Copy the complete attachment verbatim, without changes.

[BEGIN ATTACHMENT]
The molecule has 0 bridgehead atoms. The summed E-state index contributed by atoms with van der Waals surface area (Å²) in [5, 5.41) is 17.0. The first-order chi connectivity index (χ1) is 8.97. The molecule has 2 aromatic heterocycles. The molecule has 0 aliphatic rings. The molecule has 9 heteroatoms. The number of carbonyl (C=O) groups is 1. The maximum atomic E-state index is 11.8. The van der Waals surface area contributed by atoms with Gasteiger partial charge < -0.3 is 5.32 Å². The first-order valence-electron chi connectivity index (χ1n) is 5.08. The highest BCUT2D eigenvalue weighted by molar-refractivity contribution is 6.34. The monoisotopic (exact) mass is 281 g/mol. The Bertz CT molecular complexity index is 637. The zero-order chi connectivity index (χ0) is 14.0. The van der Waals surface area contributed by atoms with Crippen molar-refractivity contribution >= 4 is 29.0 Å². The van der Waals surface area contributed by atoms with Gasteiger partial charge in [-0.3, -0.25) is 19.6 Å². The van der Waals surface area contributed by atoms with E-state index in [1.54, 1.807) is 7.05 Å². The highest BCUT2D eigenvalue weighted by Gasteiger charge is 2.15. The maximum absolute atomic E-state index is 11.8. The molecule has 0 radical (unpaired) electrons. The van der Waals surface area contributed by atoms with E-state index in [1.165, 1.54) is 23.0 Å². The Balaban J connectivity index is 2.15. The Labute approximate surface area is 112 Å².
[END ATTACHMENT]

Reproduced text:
The molecule has 0 bridgehead atoms. The summed E-state index contributed by atoms with van der Waals surface area (Å²) in [5, 5.41) is 17.0. The first-order chi connectivity index (χ1) is 8.97. The molecule has 2 aromatic heterocycles. The molecule has 0 aliphatic rings. The molecule has 9 heteroatoms. The number of carbonyl (C=O) groups is 1. The maximum atomic E-state index is 11.8. The van der Waals surface area contributed by atoms with Gasteiger partial charge < -0.3 is 5.32 Å². The first-order valence-electron chi connectivity index (χ1n) is 5.08. The highest BCUT2D eigenvalue weighted by molar-refractivity contribution is 6.34. The monoisotopic (exact) mass is 281 g/mol. The Bertz CT molecular complexity index is 637. The zero-order chi connectivity index (χ0) is 14.0. The van der Waals surface area contributed by atoms with Crippen molar-refractivity contribution >= 4 is 29.0 Å². The van der Waals surface area contributed by atoms with Gasteiger partial charge in [-0.3, -0.25) is 19.6 Å². The van der Waals surface area contributed by atoms with E-state index in [1.54, 1.807) is 7.05 Å². The highest BCUT2D eigenvalue weighted by Gasteiger charge is 2.15. The maximum absolute atomic E-state index is 11.8. The molecule has 0 radical (unpaired) electrons. The van der Waals surface area contributed by atoms with E-state index in [1.165, 1.54) is 23.0 Å². The Balaban J connectivity index is 2.15. The Labute approximate surface area is 112 Å².